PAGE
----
Hi.
I am a college student and I have some exercises to do. One of them need me to implement Gaussian elimination with 3 digit-chopping arithmetic. It's not that my answer must have only three-digit precision, but all values that are being calculated must have this precision. The exercise wants this particularly requirement to compare with the real solution and compute the error provided by this poor precision. I've done the implementation of the method, but as I was able to see, Octave uses all it's internal precision, and that makes the error null. I didn't find any way to reduce it's internal precision. Actually, I've installed the symbolic package, but it didn't work out well. With matrices it didn't change anything and with numbers, even making digits(3) it insists to give me five digits. I know that Octave is efficient with precision, but how can I change that in order to make this computational error and compare it to the real value? Thanks in advance. |
On 13 October 2012 10:36, EduardoHenrique <[hidden email]> wrote:
> I know that Octave is efficient with precision, but how can I change that in > order to make this computational error and compare it to the real value? No. Octave's precision is defined by your CPU's implementation of double precision, i.e. it's defined by your hardware. It can't be changed in software. The vpa function from the symbolic package is very limited and nearly useless. The symbolic package for example doesn't work with matrices. I recommend you use another program. I know in Maxima you can set the fprec variable to use variable-precision for floating point arithmetic. - Jordi G. H. _______________________________________________ Help-octave mailing list [hidden email] https://mailman.cae.wisc.edu/listinfo/help-octave |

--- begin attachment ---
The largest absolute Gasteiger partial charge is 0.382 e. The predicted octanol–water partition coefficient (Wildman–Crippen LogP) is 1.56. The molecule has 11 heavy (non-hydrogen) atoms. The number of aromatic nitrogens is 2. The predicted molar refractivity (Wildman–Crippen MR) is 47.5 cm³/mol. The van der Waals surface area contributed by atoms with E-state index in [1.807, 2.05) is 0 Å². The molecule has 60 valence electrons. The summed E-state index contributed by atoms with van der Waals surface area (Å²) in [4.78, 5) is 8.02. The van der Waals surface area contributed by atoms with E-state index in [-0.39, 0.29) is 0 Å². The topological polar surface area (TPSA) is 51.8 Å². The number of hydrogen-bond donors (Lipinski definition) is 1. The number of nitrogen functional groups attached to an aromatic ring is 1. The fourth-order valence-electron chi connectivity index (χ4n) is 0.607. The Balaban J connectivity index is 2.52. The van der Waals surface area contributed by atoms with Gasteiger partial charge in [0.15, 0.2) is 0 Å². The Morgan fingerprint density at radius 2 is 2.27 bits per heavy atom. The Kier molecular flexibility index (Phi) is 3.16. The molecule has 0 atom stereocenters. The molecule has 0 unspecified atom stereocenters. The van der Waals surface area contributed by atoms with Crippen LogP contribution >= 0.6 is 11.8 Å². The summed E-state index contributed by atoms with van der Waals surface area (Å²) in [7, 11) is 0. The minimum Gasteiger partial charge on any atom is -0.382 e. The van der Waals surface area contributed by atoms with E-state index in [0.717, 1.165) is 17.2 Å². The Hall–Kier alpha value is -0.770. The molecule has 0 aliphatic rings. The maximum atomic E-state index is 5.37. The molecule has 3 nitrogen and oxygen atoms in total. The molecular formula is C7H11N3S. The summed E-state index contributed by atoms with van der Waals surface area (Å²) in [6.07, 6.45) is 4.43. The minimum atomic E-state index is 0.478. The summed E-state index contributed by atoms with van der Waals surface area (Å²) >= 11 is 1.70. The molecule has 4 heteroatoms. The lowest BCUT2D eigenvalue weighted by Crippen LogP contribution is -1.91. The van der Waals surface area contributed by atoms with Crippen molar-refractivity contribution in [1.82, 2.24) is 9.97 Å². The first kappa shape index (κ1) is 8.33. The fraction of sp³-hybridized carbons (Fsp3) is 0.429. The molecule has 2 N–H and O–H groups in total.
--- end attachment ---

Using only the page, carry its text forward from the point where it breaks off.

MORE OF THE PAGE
Thanks for your answer.
I know it would be easier to go to a symbolic software. But I've my scripts all set in Octave. Unfortunately Maxima programming language differs a lot of Octave/Matlab/Scilab and isn't "comfortable". It seems that Matlab offers this tool (VPA), but it happen to use Maple (comercial symbolic tool) to do the symbolic calculations. Isn't there a way that Octave could be integrated with Maxima? Or is there a numerical software which language is similar to Octave/Matlab and supports this variable precision arithmetic? If not, I was thinking about one solution to my problem, see if you agree: Suppose I want to use VPA in every calculation in Octave. Would it be possible to force Octave to execute a script after every calculation it does? If so, I could force him to eliminate any digits beyond the ones I want. The doubt is: where (in the source code) can I add the code to force it to execute a function after any evaluation it does? Thanks for your help! |
Hi,